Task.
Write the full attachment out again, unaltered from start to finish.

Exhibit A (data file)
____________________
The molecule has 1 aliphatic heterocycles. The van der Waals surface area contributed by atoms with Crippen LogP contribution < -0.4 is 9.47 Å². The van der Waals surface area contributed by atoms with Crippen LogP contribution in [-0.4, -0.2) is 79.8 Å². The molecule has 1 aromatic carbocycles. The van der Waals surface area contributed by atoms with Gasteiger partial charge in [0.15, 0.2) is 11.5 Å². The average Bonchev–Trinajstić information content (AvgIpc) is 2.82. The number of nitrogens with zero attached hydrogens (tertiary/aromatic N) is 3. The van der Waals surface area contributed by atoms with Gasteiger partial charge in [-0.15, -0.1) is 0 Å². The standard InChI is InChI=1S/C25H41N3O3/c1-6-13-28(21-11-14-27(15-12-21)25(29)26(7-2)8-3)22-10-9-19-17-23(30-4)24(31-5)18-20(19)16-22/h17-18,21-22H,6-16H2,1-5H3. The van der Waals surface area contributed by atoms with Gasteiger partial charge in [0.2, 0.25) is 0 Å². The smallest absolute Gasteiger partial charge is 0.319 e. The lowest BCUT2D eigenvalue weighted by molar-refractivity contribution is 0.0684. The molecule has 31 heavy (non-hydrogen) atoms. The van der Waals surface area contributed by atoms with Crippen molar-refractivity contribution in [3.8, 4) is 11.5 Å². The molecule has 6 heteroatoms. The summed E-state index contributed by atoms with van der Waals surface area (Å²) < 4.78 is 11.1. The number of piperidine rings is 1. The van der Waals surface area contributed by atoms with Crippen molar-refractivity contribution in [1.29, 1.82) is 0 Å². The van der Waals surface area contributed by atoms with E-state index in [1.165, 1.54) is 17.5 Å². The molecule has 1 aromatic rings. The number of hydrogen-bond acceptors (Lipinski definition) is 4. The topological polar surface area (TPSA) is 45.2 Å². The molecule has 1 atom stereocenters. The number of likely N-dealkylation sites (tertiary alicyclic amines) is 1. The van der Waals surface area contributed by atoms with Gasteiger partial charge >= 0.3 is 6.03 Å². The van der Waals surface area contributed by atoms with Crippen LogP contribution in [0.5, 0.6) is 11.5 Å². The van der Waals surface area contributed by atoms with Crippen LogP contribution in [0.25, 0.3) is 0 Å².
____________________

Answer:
The molecule has 1 aliphatic heterocycles. The van der Waals surface area contributed by atoms with Crippen LogP contribution < -0.4 is 9.47 Å². The van der Waals surface area contributed by atoms with Crippen LogP contribution in [-0.4, -0.2) is 79.8 Å². The molecule has 1 aromatic carbocycles. The van der Waals surface area contributed by atoms with Gasteiger partial charge in [0.15, 0.2) is 11.5 Å². The average Bonchev–Trinajstić information content (AvgIpc) is 2.82. The number of nitrogens with zero attached hydrogens (tertiary/aromatic N) is 3. The van der Waals surface area contributed by atoms with Gasteiger partial charge in [-0.15, -0.1) is 0 Å². The standard InChI is InChI=1S/C25H41N3O3/c1-6-13-28(21-11-14-27(15-12-21)25(29)26(7-2)8-3)22-10-9-19-17-23(30-4)24(31-5)18-20(19)16-22/h17-18,21-22H,6-16H2,1-5H3. The van der Waals surface area contributed by atoms with Gasteiger partial charge in [0.2, 0.25) is 0 Å². The smallest absolute Gasteiger partial charge is 0.319 e. The lowest BCUT2D eigenvalue weighted by molar-refractivity contribution is 0.0684. The molecule has 31 heavy (non-hydrogen) atoms. The van der Waals surface area contributed by atoms with Crippen molar-refractivity contribution in [3.8, 4) is 11.5 Å². The molecule has 6 heteroatoms. The summed E-state index contributed by atoms with van der Waals surface area (Å²) < 4.78 is 11.1. The number of piperidine rings is 1. The van der Waals surface area contributed by atoms with Crippen molar-refractivity contribution in [1.29, 1.82) is 0 Å². The van der Waals surface area contributed by atoms with E-state index in [1.165, 1.54) is 17.5 Å². The molecule has 1 aromatic rings. The number of hydrogen-bond acceptors (Lipinski definition) is 4. The topological polar surface area (TPSA) is 45.2 Å². The molecule has 1 atom stereocenters. The number of likely N-dealkylation sites (tertiary alicyclic amines) is 1. The van der Waals surface area contributed by atoms with Gasteiger partial charge >= 0.3 is 6.03 Å². The van der Waals surface area contributed by atoms with Crippen LogP contribution in [0.5, 0.6) is 11.5 Å². The van der Waals surface area contributed by atoms with Crippen LogP contribution in [0.25, 0.3) is 0 Å².